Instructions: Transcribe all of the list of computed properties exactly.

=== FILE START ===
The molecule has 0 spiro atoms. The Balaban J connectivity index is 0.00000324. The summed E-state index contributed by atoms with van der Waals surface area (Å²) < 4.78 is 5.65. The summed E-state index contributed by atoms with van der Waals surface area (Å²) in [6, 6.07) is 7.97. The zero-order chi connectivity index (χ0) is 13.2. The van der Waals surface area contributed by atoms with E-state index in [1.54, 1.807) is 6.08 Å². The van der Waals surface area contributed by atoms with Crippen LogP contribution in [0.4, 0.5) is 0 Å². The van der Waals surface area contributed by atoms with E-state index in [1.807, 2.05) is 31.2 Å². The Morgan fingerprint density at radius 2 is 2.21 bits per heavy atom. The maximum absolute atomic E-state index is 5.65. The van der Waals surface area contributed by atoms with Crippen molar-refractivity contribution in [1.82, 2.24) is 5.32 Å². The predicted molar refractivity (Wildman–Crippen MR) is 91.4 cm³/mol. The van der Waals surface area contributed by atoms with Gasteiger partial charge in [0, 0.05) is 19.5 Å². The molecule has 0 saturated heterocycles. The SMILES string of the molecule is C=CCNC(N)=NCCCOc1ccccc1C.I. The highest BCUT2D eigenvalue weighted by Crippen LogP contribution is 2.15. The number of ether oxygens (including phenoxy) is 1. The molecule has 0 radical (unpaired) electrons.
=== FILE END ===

The molecule has 0 spiro atoms. The Balaban J connectivity index is 0.00000324. The summed E-state index contributed by atoms with van der Waals surface area (Å²) < 4.78 is 5.65. The summed E-state index contributed by atoms with van der Waals surface area (Å²) in [6, 6.07) is 7.97. The zero-order chi connectivity index (χ0) is 13.2. The van der Waals surface area contributed by atoms with E-state index in [1.54, 1.807) is 6.08 Å². The van der Waals surface area contributed by atoms with Crippen LogP contribution in [0.4, 0.5) is 0 Å². The van der Waals surface area contributed by atoms with E-state index in [1.807, 2.05) is 31.2 Å². The Morgan fingerprint density at radius 2 is 2.21 bits per heavy atom. The maximum absolute atomic E-state index is 5.65. The van der Waals surface area contributed by atoms with Crippen molar-refractivity contribution in [1.82, 2.24) is 5.32 Å². The predicted molar refractivity (Wildman–Crippen MR) is 91.4 cm³/mol. The van der Waals surface area contributed by atoms with Gasteiger partial charge in [0, 0.05) is 19.5 Å². The molecule has 0 saturated heterocycles. The SMILES string of the molecule is C=CCNC(N)=NCCCOc1ccccc1C.I. The highest BCUT2D eigenvalue weighted by Crippen LogP contribution is 2.15. The number of ether oxygens (including phenoxy) is 1. The molecule has 0 radical (unpaired) electrons.